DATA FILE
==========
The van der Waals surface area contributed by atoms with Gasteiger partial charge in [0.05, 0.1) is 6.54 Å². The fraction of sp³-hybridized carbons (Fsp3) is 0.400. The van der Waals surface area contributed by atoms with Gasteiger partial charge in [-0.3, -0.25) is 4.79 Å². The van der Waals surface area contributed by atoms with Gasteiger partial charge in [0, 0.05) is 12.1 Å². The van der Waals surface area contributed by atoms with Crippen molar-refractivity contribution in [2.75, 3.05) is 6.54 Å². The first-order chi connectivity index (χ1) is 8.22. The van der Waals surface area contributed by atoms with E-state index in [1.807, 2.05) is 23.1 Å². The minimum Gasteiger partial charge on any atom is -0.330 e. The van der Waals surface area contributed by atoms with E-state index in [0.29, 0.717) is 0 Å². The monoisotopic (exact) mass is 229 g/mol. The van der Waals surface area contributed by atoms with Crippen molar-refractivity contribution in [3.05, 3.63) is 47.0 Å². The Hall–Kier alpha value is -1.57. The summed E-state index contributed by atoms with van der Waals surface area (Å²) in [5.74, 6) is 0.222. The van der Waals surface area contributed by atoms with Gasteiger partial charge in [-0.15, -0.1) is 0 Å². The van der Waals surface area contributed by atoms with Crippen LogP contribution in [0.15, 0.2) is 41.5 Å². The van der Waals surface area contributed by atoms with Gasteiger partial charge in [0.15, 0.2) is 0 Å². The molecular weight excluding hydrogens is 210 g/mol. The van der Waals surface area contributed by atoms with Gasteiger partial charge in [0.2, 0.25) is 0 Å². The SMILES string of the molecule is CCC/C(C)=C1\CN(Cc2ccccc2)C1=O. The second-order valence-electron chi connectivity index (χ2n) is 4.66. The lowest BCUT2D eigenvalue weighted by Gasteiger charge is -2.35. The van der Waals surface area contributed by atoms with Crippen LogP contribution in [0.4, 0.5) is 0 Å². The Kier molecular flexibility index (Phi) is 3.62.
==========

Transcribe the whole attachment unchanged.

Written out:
The van der Waals surface area contributed by atoms with Gasteiger partial charge in [0.05, 0.1) is 6.54 Å². The fraction of sp³-hybridized carbons (Fsp3) is 0.400. The van der Waals surface area contributed by atoms with Gasteiger partial charge in [-0.3, -0.25) is 4.79 Å². The van der Waals surface area contributed by atoms with Gasteiger partial charge in [0, 0.05) is 12.1 Å². The van der Waals surface area contributed by atoms with Crippen molar-refractivity contribution in [2.75, 3.05) is 6.54 Å². The first-order chi connectivity index (χ1) is 8.22. The van der Waals surface area contributed by atoms with E-state index in [1.807, 2.05) is 23.1 Å². The minimum Gasteiger partial charge on any atom is -0.330 e. The van der Waals surface area contributed by atoms with E-state index in [0.29, 0.717) is 0 Å². The monoisotopic (exact) mass is 229 g/mol. The van der Waals surface area contributed by atoms with Crippen molar-refractivity contribution in [3.05, 3.63) is 47.0 Å². The Hall–Kier alpha value is -1.57. The summed E-state index contributed by atoms with van der Waals surface area (Å²) in [5.74, 6) is 0.222. The van der Waals surface area contributed by atoms with Gasteiger partial charge in [-0.15, -0.1) is 0 Å². The van der Waals surface area contributed by atoms with Crippen LogP contribution in [0.15, 0.2) is 41.5 Å². The van der Waals surface area contributed by atoms with Gasteiger partial charge in [0.15, 0.2) is 0 Å². The molecular weight excluding hydrogens is 210 g/mol. The van der Waals surface area contributed by atoms with Gasteiger partial charge in [0.2, 0.25) is 0 Å². The SMILES string of the molecule is CCC/C(C)=C1\CN(Cc2ccccc2)C1=O. The second-order valence-electron chi connectivity index (χ2n) is 4.66. The lowest BCUT2D eigenvalue weighted by Gasteiger charge is -2.35. The van der Waals surface area contributed by atoms with Crippen LogP contribution in [0.4, 0.5) is 0 Å². The Kier molecular flexibility index (Phi) is 3.62.